Monday, December 28, 2015

My latest obsession: Cheddar-Fennel Seed Coins

I think I've found my "go-to" recipe for an appetizer, and I've made it my own! OK, I found the original on Pinterest, but after making it a number of times, I've added something and subtracted something else, and now it is uniquely mine! I also have perfected the rolling out and slicing of the coins, and no one can make them as small and petite as I can! Plus, I don't think I'll ever get tired of the taste! So what if I eat the most of them every time I serve them now? Isn't that THE POINT?? Ha!

Look at these lovely little golden coins of cheesiness -- the picture is making my mouth water! So, without further ado, the recipe:

·      1 stick (8 tablespoons) unsalted butter, room temperature

·      1 tablespoon grainy mustard (I use German-style)

·      1 tablespoon fennel seeds

·      1 teaspoon Cancale N. 11 (Fleur de Sel, orange, fennel seed) (or kosher salt)

·      ½ pound sharp cheddar cheese, coarsely grated (about 2½ cups) (I use white cheddar)

·      1 cup self rising flour


Using an electric mixer at low speed, mix the butter with mustard, fennel seeds and salt. (Since I don’t have an electric mixer, I do this by hand. Makes for easier clean-up!) Add cheddar and continue to mix. Slowly mix in flour. Transfer to sheet of wax paper and form a log, about ½ to 1½ inches in diameter. Wrap and chill thoroughly, preferably overnight.

Preheat oven to 350 degrees. Slice into ¼-inch slices and place on parchment-lined baking sheet. Bake until golden, about 15 minutes. Transfer to cooling rack.

Makes about four dozen

Sunday, January 29, 2012

The best "un-birthday" party ever!

When my sister and I were growing up, my mother borrowed a concept from Lewis Carroll's classic Alice in Wonderland to make sure we each had a reason to celebrate the other's birthday: the "un-birthday". It was genius. It meant that on my sister's special day, while she was blowing out her candles and opening several birthday gifts, I had one "unbirthday gift" to open (and view versa). It's a concept I use to this day to explain any gift I give without the standard reason ("it's your un-birthday! Here -- happy un-birthday!" I'll say as my friend stammers ". . .  but w-w-why. . .?")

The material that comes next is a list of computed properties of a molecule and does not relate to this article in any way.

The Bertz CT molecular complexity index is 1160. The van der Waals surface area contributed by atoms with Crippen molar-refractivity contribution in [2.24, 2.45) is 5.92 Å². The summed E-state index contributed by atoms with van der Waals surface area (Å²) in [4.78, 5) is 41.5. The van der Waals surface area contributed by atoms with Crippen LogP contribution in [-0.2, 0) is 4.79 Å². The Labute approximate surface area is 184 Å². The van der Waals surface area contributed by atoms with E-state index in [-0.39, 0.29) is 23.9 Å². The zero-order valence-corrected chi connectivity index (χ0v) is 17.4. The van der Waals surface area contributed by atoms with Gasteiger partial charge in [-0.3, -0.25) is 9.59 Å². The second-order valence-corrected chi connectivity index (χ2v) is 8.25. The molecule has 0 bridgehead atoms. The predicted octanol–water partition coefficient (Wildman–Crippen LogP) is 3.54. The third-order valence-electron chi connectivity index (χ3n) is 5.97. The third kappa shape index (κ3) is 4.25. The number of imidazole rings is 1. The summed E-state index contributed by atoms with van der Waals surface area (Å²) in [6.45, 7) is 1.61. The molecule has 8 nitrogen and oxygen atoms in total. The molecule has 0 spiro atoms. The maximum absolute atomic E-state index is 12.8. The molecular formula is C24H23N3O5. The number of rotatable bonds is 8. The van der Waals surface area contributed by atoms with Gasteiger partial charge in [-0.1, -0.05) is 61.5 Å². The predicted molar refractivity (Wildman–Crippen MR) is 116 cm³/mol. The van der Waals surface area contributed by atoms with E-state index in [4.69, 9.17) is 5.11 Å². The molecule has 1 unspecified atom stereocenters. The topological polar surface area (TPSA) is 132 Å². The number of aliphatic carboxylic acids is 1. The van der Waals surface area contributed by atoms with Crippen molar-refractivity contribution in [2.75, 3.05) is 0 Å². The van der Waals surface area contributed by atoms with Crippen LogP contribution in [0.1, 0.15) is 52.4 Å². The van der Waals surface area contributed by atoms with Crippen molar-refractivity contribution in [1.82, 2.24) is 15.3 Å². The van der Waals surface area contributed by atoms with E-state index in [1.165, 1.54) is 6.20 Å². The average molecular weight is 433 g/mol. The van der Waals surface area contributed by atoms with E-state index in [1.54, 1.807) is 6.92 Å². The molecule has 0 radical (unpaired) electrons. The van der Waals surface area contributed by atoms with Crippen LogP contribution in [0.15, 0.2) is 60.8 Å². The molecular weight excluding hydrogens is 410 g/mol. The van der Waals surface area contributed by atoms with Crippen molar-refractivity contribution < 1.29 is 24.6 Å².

Un-birthday parties are the best, because everyone is being celebrated, not just one person. And by that token, I want to make sure as many people as possible know about "The Mad Hatter", which in my mind is the best "un-birthday" party ever!  It will take place on Saturday, Feb. 25 from 10-noon at the Woodruff Arts Center.  There will be all sorts of arts-and-crafts activities that will delight the kids, but in my opinion, the MOST fun is the hat making. This is an activity that is brought back by demand, and it is hard to tell who enjoys it the most: the kids, their grown-ups, or the volunteers! I love watching as some kids tear through all the materials trying to make a hat as fast as possible, while others deliberate very slowly and thoughtfully on their choices of embellishments. No matter the choice or process, ALL the hats show the diversity of creative thinking, and are just plan FUN!

"I can wear a hat or take it off, but either way it's a conversation piece."
-Hedda Hopper
Pictured here is one of the hats I made last year for one of the volunteers to wear: rolled up brown paper bag decorated with tissue paper, ribbon, pipe cleaners, buttons and a cut out of the March Hare. I challenge you to come see if you can top this topper!